Many members of this genus are tropical, but this is a North American native. Virgiinia meadow
prefer sun to moderate shade, acid soil, and moist to wet conditions. Henry David Thoreau once compared these fruits
to little cream pitchers, hence the term “meadow-pitchers.”
Plants: 8-40" (20-101 cm), bristly, usually unbranched except
for a few flower-bearing stems near the top. Taller plants sometimes flop over along the ground.
The central stem is light- to purplish-green, sharply 4-angled, with narrow wings.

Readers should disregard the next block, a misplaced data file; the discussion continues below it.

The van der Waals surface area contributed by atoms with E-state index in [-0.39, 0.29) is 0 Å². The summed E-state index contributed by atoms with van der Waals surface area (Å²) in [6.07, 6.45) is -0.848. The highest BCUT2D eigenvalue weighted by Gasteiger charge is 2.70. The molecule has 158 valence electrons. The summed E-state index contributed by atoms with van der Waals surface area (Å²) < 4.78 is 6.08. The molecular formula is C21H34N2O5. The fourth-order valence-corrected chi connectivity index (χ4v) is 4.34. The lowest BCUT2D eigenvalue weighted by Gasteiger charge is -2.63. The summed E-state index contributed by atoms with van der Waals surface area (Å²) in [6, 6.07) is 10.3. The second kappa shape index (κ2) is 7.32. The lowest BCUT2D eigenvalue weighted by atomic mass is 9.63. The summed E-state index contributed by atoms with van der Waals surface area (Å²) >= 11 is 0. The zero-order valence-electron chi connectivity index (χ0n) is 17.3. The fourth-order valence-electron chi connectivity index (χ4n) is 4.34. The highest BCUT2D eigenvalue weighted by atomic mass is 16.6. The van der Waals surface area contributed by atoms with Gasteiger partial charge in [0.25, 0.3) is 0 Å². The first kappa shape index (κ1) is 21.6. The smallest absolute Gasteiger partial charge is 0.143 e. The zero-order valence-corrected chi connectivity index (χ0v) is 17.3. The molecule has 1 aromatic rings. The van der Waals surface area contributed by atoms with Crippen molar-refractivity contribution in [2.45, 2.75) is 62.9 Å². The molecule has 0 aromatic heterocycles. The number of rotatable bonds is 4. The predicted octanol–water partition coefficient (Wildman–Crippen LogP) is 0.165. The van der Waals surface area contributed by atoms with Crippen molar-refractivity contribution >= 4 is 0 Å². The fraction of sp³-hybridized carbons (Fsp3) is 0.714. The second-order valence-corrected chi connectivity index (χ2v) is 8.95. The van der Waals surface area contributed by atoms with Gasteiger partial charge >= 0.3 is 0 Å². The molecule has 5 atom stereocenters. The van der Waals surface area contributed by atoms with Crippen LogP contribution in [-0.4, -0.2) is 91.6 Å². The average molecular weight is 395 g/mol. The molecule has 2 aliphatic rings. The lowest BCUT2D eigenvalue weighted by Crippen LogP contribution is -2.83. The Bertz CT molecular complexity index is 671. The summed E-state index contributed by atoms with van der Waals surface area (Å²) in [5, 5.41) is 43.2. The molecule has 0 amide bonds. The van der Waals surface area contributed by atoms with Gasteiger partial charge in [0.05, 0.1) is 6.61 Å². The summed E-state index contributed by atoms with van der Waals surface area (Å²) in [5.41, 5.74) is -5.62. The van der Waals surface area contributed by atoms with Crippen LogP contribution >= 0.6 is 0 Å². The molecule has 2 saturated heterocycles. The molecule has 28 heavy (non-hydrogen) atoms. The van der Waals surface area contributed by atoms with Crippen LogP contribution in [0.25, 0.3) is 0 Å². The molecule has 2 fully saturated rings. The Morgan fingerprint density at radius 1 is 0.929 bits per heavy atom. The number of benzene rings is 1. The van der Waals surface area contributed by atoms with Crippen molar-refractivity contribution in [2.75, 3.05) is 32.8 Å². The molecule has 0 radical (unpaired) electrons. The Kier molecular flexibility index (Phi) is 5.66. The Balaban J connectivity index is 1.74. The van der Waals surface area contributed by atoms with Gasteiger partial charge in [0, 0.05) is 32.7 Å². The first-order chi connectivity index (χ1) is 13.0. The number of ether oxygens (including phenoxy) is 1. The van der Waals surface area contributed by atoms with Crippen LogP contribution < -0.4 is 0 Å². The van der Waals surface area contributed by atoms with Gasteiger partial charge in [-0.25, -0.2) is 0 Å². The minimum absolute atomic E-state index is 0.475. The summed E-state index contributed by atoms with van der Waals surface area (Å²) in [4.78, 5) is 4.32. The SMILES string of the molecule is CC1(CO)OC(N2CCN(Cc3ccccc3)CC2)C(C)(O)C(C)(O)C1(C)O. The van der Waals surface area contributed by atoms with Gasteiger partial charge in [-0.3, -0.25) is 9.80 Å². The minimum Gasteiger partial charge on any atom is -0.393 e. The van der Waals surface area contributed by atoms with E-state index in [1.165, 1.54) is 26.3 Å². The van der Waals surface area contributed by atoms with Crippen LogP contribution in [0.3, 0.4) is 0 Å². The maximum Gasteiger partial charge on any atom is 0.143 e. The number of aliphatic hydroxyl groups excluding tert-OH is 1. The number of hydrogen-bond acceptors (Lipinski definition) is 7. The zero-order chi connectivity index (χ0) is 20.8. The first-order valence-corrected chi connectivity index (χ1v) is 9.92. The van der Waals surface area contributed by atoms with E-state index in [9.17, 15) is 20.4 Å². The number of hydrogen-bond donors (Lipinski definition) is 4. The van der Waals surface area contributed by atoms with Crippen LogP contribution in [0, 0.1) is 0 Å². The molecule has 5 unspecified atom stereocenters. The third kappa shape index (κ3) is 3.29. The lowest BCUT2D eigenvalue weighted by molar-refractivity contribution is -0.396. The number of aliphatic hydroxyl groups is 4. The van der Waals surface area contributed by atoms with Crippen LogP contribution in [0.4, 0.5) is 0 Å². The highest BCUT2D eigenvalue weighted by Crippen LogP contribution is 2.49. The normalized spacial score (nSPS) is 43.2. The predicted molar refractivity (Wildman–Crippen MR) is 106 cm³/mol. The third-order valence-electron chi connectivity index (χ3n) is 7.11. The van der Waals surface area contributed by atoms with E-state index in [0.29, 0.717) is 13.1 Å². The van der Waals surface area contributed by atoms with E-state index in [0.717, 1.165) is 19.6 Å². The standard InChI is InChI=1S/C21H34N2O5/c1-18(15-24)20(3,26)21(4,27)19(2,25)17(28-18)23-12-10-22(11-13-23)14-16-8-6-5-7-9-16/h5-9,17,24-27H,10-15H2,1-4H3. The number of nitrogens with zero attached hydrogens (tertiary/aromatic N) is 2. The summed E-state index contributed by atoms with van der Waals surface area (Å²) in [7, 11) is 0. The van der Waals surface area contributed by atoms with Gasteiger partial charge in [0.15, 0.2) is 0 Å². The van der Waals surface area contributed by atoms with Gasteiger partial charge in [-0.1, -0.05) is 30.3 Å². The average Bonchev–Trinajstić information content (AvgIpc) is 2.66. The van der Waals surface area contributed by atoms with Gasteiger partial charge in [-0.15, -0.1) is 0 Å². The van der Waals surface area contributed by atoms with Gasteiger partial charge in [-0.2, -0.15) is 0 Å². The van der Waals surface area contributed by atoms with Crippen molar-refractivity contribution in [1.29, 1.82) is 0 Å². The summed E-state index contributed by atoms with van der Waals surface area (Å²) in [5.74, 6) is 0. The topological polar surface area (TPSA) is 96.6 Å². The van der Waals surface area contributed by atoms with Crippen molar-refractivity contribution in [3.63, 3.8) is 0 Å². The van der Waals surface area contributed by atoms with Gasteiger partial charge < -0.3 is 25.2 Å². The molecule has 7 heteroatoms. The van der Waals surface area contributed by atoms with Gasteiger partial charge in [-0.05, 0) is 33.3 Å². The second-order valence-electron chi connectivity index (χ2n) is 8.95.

Leaves: Opposite, up to 2½" (6.3 cm) × ¾" (1.9 cm),
sharply toothed, somewhat hairy, oval or narrowly oval, and sessile (attached to the stem).
Leaves have 3-5 prominent nerves.
Flowers: Stems, which are usually hairy, are topped by short
cymes of attractive flowers. Flowers are 1-1½" (2.5-3.8 cm) around, bright pink, 4-petaled,
with 8 bright yellow stamens tipped by yellow or yellow-orange sickle-shaped anthers.
Flowers appear July-August.
Fruits: Urn-shaped capsules, ⅛-¼" (5.5-6.5 mm) long, with many seeds
<¹/₃₂" (1 mm) in size. Fruits appear July-September.